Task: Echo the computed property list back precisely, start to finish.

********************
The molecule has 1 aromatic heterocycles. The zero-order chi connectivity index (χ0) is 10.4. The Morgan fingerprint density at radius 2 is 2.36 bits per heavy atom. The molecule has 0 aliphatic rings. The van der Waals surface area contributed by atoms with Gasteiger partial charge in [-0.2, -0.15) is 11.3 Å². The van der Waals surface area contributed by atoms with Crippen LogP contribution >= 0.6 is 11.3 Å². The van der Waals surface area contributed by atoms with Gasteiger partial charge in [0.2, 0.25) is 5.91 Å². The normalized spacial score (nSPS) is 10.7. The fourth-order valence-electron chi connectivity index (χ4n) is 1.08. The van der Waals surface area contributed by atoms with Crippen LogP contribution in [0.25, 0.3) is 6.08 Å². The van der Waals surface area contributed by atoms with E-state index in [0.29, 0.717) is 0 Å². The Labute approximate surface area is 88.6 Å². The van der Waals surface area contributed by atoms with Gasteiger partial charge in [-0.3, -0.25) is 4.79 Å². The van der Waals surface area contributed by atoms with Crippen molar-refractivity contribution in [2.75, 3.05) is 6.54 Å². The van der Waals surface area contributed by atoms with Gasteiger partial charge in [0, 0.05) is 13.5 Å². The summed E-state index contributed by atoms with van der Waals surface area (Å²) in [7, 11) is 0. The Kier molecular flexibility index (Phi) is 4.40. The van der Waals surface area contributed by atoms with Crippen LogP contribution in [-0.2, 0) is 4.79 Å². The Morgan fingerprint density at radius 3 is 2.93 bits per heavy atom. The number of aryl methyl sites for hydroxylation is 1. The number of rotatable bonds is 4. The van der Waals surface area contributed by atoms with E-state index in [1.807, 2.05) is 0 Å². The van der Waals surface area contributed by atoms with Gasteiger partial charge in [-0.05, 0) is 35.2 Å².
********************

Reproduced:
The molecule has 1 aromatic heterocycles. The zero-order chi connectivity index (χ0) is 10.4. The Morgan fingerprint density at radius 2 is 2.36 bits per heavy atom. The molecule has 0 aliphatic rings. The van der Waals surface area contributed by atoms with Gasteiger partial charge in [-0.2, -0.15) is 11.3 Å². The van der Waals surface area contributed by atoms with Crippen LogP contribution >= 0.6 is 11.3 Å². The van der Waals surface area contributed by atoms with Gasteiger partial charge in [0.2, 0.25) is 5.91 Å². The normalized spacial score (nSPS) is 10.7. The fourth-order valence-electron chi connectivity index (χ4n) is 1.08. The van der Waals surface area contributed by atoms with Crippen LogP contribution in [0.25, 0.3) is 6.08 Å². The van der Waals surface area contributed by atoms with E-state index in [0.29, 0.717) is 0 Å². The Labute approximate surface area is 88.6 Å². The van der Waals surface area contributed by atoms with Gasteiger partial charge in [-0.3, -0.25) is 4.79 Å². The van der Waals surface area contributed by atoms with Crippen molar-refractivity contribution in [2.75, 3.05) is 6.54 Å². The van der Waals surface area contributed by atoms with Gasteiger partial charge in [0, 0.05) is 13.5 Å². The summed E-state index contributed by atoms with van der Waals surface area (Å²) in [7, 11) is 0. The Kier molecular flexibility index (Phi) is 4.40. The van der Waals surface area contributed by atoms with Crippen LogP contribution in [-0.2, 0) is 4.79 Å². The Morgan fingerprint density at radius 3 is 2.93 bits per heavy atom. The number of aryl methyl sites for hydroxylation is 1. The number of rotatable bonds is 4. The van der Waals surface area contributed by atoms with E-state index in [1.807, 2.05) is 0 Å². The van der Waals surface area contributed by atoms with Gasteiger partial charge in [-0.05, 0) is 35.2 Å².